The art supply store attendant totalled up my purchases and enquired if I was a student. Students at art stores get a discount. I said no. I then asked whether the store stocks hardwood stretcher frames as I like to have a good idea of who stocks what for my infrequent and time consuming trips to Melbourne. Essentially the answer was no.
I won't go into the details of what they did stock and the rather unconvincing case put forward as to why their softwood frames are just as good as hardwood ones, but just leave it at mentioning their lack of what I was after and the eyerolling sales obsfucation that didn't work.
There was one a part of this encounter that I will elaborate on, however, as it was so subtle and strange that it had me perplexed for a full day before I figured it out.
It was this: the store attendant launched into a lecture on how (in their opinion) top quality materials are not necessary if you are 'just painting'. Students (like the lecture-giver) don't need top quality materials. The only people who do are those entering painting competitions where it definitely makes a difference.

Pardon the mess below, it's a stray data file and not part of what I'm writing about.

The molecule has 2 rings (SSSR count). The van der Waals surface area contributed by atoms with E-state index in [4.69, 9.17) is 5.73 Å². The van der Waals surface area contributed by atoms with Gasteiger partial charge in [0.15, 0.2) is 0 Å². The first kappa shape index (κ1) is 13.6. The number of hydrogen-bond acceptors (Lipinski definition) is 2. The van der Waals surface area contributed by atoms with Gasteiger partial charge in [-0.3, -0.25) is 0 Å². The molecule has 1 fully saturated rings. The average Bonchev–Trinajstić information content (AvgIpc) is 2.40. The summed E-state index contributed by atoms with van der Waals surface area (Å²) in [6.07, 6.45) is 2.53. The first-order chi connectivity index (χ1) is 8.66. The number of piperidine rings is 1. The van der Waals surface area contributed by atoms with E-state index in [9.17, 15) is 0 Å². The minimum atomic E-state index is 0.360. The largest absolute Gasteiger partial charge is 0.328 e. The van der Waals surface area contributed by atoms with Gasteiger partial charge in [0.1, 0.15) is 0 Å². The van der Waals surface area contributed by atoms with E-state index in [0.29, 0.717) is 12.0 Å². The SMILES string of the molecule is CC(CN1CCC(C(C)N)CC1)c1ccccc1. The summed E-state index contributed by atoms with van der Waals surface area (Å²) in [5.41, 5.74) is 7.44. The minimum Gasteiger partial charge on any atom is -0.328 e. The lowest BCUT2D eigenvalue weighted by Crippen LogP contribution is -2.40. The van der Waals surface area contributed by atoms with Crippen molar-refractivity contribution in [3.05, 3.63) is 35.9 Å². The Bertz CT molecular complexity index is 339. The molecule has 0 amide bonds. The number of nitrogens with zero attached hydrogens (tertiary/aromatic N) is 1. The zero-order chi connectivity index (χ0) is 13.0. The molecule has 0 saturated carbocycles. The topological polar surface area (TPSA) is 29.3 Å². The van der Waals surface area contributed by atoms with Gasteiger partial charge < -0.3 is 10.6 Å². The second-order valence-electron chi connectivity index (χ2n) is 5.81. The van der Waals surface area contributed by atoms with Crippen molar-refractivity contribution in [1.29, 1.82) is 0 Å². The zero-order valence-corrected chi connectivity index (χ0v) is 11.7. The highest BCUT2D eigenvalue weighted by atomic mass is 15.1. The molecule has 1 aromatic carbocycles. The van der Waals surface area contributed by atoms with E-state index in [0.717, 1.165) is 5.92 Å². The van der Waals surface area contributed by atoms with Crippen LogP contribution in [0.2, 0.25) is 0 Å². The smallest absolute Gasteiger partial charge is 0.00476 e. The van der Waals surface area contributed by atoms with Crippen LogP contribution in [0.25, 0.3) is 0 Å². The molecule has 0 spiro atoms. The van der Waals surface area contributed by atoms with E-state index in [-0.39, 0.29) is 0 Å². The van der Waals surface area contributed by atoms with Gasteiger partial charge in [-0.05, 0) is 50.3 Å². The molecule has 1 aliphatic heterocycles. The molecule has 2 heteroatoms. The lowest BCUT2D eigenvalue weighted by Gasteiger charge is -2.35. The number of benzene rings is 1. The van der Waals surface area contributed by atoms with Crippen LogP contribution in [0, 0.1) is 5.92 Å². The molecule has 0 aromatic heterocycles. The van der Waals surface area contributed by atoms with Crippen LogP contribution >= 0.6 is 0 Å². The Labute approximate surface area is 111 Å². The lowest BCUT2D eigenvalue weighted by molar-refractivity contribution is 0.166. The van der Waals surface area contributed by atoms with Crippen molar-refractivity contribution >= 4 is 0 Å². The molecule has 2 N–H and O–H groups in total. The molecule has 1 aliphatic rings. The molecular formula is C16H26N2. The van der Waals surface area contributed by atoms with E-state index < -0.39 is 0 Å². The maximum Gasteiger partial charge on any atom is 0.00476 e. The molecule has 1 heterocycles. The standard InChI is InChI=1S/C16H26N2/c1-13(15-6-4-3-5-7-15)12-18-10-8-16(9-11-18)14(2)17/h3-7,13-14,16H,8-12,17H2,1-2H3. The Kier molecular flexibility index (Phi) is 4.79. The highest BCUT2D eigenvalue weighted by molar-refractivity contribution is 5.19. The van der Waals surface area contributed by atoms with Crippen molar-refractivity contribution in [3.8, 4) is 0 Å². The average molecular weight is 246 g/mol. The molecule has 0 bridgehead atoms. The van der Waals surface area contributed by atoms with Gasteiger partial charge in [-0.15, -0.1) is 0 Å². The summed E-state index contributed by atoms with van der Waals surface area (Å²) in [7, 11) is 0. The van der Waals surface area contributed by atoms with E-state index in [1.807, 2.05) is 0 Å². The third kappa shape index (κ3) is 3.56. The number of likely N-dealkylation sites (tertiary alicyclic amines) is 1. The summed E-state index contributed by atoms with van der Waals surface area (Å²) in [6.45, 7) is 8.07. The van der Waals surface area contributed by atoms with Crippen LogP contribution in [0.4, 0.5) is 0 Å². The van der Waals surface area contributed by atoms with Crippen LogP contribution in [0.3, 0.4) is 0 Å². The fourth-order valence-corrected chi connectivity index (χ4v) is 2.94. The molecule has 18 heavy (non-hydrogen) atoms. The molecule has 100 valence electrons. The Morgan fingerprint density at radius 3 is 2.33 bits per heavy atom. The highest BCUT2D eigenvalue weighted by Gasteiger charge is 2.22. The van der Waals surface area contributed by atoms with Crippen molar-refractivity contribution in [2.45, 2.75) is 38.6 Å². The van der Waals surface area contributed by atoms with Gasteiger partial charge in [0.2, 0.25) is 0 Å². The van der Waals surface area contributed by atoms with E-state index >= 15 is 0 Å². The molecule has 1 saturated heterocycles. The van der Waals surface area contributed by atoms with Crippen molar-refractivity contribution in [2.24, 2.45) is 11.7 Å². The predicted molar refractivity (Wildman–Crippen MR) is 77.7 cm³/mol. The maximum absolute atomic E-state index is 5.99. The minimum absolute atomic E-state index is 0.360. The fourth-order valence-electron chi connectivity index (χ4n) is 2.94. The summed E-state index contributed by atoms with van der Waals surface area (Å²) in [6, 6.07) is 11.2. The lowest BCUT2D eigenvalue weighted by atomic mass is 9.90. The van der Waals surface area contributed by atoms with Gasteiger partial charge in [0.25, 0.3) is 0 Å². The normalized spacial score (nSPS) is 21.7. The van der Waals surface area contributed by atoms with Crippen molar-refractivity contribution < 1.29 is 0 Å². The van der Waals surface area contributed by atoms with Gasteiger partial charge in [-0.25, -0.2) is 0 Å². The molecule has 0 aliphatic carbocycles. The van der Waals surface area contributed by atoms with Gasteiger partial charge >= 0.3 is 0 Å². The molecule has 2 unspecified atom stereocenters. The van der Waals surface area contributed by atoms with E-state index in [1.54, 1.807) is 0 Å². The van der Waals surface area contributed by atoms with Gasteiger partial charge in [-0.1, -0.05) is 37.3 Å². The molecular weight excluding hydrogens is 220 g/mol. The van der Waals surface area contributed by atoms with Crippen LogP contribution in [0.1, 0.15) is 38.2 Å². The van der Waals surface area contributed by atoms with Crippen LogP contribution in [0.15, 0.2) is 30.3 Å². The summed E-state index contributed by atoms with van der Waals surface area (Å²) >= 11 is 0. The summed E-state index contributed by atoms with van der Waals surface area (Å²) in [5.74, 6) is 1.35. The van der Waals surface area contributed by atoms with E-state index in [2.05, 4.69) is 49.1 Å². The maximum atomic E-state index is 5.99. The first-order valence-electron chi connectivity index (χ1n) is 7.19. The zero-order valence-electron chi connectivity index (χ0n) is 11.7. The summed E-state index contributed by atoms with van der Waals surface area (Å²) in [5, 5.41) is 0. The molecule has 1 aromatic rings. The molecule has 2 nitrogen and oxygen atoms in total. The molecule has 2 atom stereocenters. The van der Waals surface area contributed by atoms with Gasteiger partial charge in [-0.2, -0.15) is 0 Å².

What was so weird about this? I had already stated I was not a student. And despite the fact I was buying a load of professional quality painting materials and enquiring about further top quality materials, the idea that I might be a professional artist was obviously missed. It had been assumed that if I wasn't a student then I must be a hobbyist and professional artists don't exist. Which is super strange coming from a painting student working in an art supplies store.
Also sad and disturbing. The idea that art is not a 'real' career is alive and well, unfortunately.